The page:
- The World Health Organization (WHO) says that coronavirus vaccine and cure research is advancing at “incredible speed.”
- The WHO will soon announce an initiative to ensure that COVID-19 vaccines will be widely available in the future.
- The WHO Director-General said that coronavirus vaccines and medicine should be deliverable to all affected countries.
- Visit BGR’s homepage for more stories.
The race for a COVID-19 vaccine is on, with multiple candidates having already reached human trials. Vaccines are the only treatment that could significantly reduce the spread of the novel coronavirus and eventually eradicate it. They should provide a boost to the immune system and kickstart a response that would prevent infection. Some of the scientists who are tracking the genetics of the SARS-CoV-2 think that a vaccine might have long-lasting effects too, as the virus isn’t showing significant mutations for the time being.
Even though they’re being fast-tracked to market, the vaccines won’t be ready for at least 12-18 months. Some think that near-final candidates might be ready as soon as this fall for emergency use, such as inoculating medical personnel and first responders, but that’s still months away from even being a possibility. The World Health Organization (WHO), said COVID-19 vaccine and treatment research has “accelerated at incredible speed.” But the WHO wants all countries to have access to vaccines when they’re ready, not just the richest ones.
More than 70 countries have joined the WHO’s trial to accelerate research of treatments, WHO Director-General Dr. Tedros Adhanom Ghebreyesus said on Monday in Geneva. The trial is studying four distinct types of therapies for COVID-19 patients. “About 20 institutions and companies are racing to develop a vaccine,” he said.
Dr. Mike Ryan, executive director of the WHO’s emergencies program, said that a WHO trial will look at the prophylaxis in healthcare workers to see if lower doses of drugs like hydroxychloroquine could reduce the risk of becoming infected. That’s the most discussed anti-COVID-19 drug at the moment, due to President Trump’s unsubstantiated praises for the anti-malarial medicine. Anecdotal evidence says the drug can be effective, but there are also studies that say hydroxychloroquine might not deliver significant improvements.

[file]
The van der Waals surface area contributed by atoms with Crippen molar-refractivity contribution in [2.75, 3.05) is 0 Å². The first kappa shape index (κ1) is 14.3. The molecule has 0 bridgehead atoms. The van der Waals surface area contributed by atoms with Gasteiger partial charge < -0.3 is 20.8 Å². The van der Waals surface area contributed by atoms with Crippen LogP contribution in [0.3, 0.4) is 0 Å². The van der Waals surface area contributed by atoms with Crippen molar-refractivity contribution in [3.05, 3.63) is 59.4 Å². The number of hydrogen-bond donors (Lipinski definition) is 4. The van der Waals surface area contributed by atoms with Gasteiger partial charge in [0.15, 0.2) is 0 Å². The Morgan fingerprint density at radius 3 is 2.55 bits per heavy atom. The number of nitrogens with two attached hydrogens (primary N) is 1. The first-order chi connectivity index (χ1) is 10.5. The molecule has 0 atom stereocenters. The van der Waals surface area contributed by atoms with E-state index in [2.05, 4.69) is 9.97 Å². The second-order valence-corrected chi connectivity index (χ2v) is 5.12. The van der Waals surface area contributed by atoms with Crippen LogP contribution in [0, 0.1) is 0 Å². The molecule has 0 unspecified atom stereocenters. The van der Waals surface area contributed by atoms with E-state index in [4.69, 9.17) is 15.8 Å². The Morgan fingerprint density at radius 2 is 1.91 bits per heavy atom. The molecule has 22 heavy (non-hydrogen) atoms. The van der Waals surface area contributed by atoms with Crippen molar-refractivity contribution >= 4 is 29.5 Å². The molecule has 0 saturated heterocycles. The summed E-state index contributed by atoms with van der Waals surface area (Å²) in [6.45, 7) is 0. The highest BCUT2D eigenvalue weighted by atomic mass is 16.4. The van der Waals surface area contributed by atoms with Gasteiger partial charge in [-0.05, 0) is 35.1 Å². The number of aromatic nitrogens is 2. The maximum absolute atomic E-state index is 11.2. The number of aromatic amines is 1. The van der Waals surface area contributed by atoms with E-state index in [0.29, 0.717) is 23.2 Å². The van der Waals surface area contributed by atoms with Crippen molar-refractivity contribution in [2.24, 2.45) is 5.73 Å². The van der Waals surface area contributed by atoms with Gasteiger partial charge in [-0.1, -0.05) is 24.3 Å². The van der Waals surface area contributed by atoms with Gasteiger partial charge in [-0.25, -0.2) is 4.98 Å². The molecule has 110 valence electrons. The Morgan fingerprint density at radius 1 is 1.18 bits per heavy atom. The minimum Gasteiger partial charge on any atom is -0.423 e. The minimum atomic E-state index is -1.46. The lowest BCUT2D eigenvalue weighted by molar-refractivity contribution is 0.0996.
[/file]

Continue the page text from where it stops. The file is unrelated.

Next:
“So that we’re clear, there’s no proven effective therapeutic or drug against COVID-19,” Ryan said.
More important is the WHO’s approach to vaccines, as the organization is looking to create the logistics that would allow it to work with all governments on vaccination campaigns.
“We will put together a mechanism and we will appoint senior people from the north and south that will work out the details of how they can accelerate production but at the same time how they can ensure equitable distribution,” Tedros said. “When a vaccine or a medicine is ready, we have to be able to deliver it to all over the world. There should not be a divide between the haves and the have-nots.”
Tedros’ comments echo recent remarks from Bill Gates, who has been at the forefront of raising COVID-19 awareness and fighting the pandemic. “To bring the disease to an end, we’ll need a safe and effective vaccine. If we do everything right, we could have one in less than 18 months — about the fastest a vaccine has ever been developed,” Gates wrote in The Wall Street Journal a few days ago. “But creating a vaccine is only half the battle. To protect Americans and people around the world, we’ll need to manufacture billions of doses. (Without a vaccine, developing countries are at even greater risk than wealthy ones, because it’s even harder for them to do physical distancing and shutdowns.)”
A few days ago, the former Microsoft boss said he and his foundation will start creating seven vaccine production lines for different candidates even though only up to two of them might be approved. The effort could cost billions, but it’s necessary to hasten the deployment of the viable vaccines, Gates explained.